the Sciota, Itasca, and Katahdin, having gone up to that place on Saturday morning early. I gave the commanding officer the order from Commodore Morris, and was accompanied to near Donaldsonville by all of them, the Sciota going to anchor a few miles above, for the protection of the steamboat Iberville, loading with sugar on the west bank of the river. The Katahdin and Itasca anchored opposite Donaldsonville. It being dark when we arrived I deemed it prudent to wait until morning before landing. Early Monday morning I landed my command, and, finding the rebel pickets in the village, I followed them closely nearly 4 miles down the bayou to where they were encamped in sugar-houses. On or approach they scattered among the came and ran to the woods. Finding I could effect nothing, I returned to the town with a few blankets, left in the precipitancy of the flight of the rebels. I learned their provisions were on the opposite side of the bayou, where they have a small fortifications and five or six guns, and use the sugar warehouses of Aro & Cox as barracks. On yesterday (Wednesday) I determined to see what the strength of their works and forces, having had so many conflicting statements in regard to their numbers, varying from 1,000 to 2,500. I was met by them with one 6-pounder gun within 1 1/2 miles of the river, but I only allowed them one shot by pushing on so rapidly as to compel a hasty retreat to save their gun. They opened on us once more, when I brought two of my guns into battery soon drove them to their fortifications, pushing them rapidly. When within 700 yards of their fortifications they opened a well-directed fire on us with five guns-one 12-pounder, one 8-pounder, three 6-pounders, and perhaps one 5-pounder. I immediately ordered my guns into battery and returned their fire briskly, but finding my guns overmatched I determined to charge their fortifications; but while my officers were making the necessary arrangements for carrying the order out I discovered their cavalry, under command of Major McVaters, about half a mile distant, passing rapidly along a road but through the woods, back of the fields, parallel to the one leading to the river, and down which I had marched. I immediately countermanded the order to charge and retraced my steps, when in less than 1 1/2 miles from the river the rebel cavalry commenced making its appearance, having emerged from the woods, but too late to ambuscade us. They pushed on and got between me and the river, but only to lose several of their number and be driven back at double the speed they came up. I then returned to the river bank, with my command completely exhausted by the long march and constant skirmishing, frequently going at double-quick. I was compelled to halt three or four times on my return to enable the men to rest.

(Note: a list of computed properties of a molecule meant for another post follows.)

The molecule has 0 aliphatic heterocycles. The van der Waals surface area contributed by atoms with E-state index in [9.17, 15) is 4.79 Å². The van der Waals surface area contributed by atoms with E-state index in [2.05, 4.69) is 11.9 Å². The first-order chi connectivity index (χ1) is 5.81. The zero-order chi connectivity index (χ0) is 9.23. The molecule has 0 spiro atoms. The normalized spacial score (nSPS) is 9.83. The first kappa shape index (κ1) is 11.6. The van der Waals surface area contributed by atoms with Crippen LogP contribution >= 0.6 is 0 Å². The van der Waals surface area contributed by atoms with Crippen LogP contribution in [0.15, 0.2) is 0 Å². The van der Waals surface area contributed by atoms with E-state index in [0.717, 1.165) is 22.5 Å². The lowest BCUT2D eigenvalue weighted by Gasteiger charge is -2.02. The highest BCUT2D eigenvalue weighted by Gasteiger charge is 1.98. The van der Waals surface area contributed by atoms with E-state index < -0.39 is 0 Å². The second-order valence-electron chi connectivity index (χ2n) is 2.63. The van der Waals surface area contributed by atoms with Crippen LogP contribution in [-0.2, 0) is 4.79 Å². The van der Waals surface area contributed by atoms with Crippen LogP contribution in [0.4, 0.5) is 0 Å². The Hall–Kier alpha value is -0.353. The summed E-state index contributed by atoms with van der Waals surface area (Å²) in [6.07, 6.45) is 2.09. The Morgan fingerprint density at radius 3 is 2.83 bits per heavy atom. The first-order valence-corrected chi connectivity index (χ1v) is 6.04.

We took one prisoner in arms and the town assessor and brought a few of the citizens as refugees. I found it out of my power to effect anything. Force and transportation insufficient to follow on down the bayou to Napoleonville, Thibodeaux, Terre Bonne, &c., and as I learned that the Spanish refugees preferred remaining and fighting the rebels a la mode Seminole, I resolved to return to this camp.
My loss was one (Lieutentant Harding) missing and one artillerist slightly wounded. Rebel loss could have been less than 30 or 40. Some of the citizens reported it much greater. I captured a few horses only, there being but few left by the rebels.
I have the honor to be, your obedient servant,
JAS. W. McMILLAN,
Colonel Twenty-first Indiana Volunteers.
Major GEORGE C. STRONG, A. A. G., Dept. of the Gulf.